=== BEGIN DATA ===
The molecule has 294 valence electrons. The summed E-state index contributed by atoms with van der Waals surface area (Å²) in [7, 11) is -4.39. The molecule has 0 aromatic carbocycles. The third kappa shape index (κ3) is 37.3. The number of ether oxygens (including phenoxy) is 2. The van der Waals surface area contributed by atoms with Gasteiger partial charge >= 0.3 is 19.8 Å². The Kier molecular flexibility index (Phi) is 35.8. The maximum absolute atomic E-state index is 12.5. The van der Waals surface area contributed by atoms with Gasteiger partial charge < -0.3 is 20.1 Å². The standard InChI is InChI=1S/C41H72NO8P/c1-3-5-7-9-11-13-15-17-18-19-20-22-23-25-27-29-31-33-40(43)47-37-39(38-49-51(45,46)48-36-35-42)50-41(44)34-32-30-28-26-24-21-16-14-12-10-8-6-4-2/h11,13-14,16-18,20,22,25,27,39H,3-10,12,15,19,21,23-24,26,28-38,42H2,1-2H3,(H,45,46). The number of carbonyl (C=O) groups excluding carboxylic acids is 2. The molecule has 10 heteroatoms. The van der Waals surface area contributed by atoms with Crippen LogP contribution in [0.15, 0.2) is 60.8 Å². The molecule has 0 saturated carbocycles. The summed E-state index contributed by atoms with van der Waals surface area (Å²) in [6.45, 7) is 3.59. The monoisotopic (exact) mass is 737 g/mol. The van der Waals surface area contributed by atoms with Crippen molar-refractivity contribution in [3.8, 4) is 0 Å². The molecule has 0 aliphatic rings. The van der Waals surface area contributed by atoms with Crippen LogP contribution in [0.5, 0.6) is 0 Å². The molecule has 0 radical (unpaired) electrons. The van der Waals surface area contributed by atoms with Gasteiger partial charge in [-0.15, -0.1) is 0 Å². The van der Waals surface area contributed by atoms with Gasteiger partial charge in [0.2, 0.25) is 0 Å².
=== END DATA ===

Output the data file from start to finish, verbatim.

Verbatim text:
The molecule has 294 valence electrons. The summed E-state index contributed by atoms with van der Waals surface area (Å²) in [7, 11) is -4.39. The molecule has 0 aromatic carbocycles. The third kappa shape index (κ3) is 37.3. The number of ether oxygens (including phenoxy) is 2. The van der Waals surface area contributed by atoms with Gasteiger partial charge >= 0.3 is 19.8 Å². The Kier molecular flexibility index (Phi) is 35.8. The maximum absolute atomic E-state index is 12.5. The van der Waals surface area contributed by atoms with Gasteiger partial charge < -0.3 is 20.1 Å². The standard InChI is InChI=1S/C41H72NO8P/c1-3-5-7-9-11-13-15-17-18-19-20-22-23-25-27-29-31-33-40(43)47-37-39(38-49-51(45,46)48-36-35-42)50-41(44)34-32-30-28-26-24-21-16-14-12-10-8-6-4-2/h11,13-14,16-18,20,22,25,27,39H,3-10,12,15,19,21,23-24,26,28-38,42H2,1-2H3,(H,45,46). The number of carbonyl (C=O) groups excluding carboxylic acids is 2. The molecule has 10 heteroatoms. The van der Waals surface area contributed by atoms with Crippen LogP contribution in [0.15, 0.2) is 60.8 Å². The molecule has 0 saturated carbocycles. The summed E-state index contributed by atoms with van der Waals surface area (Å²) in [6.45, 7) is 3.59. The monoisotopic (exact) mass is 737 g/mol. The van der Waals surface area contributed by atoms with Crippen molar-refractivity contribution in [3.8, 4) is 0 Å². The molecule has 0 aliphatic rings. The van der Waals surface area contributed by atoms with Crippen LogP contribution in [0.5, 0.6) is 0 Å². The molecule has 0 radical (unpaired) electrons. The van der Waals surface area contributed by atoms with Gasteiger partial charge in [-0.15, -0.1) is 0 Å². The van der Waals surface area contributed by atoms with Gasteiger partial charge in [0.2, 0.25) is 0 Å².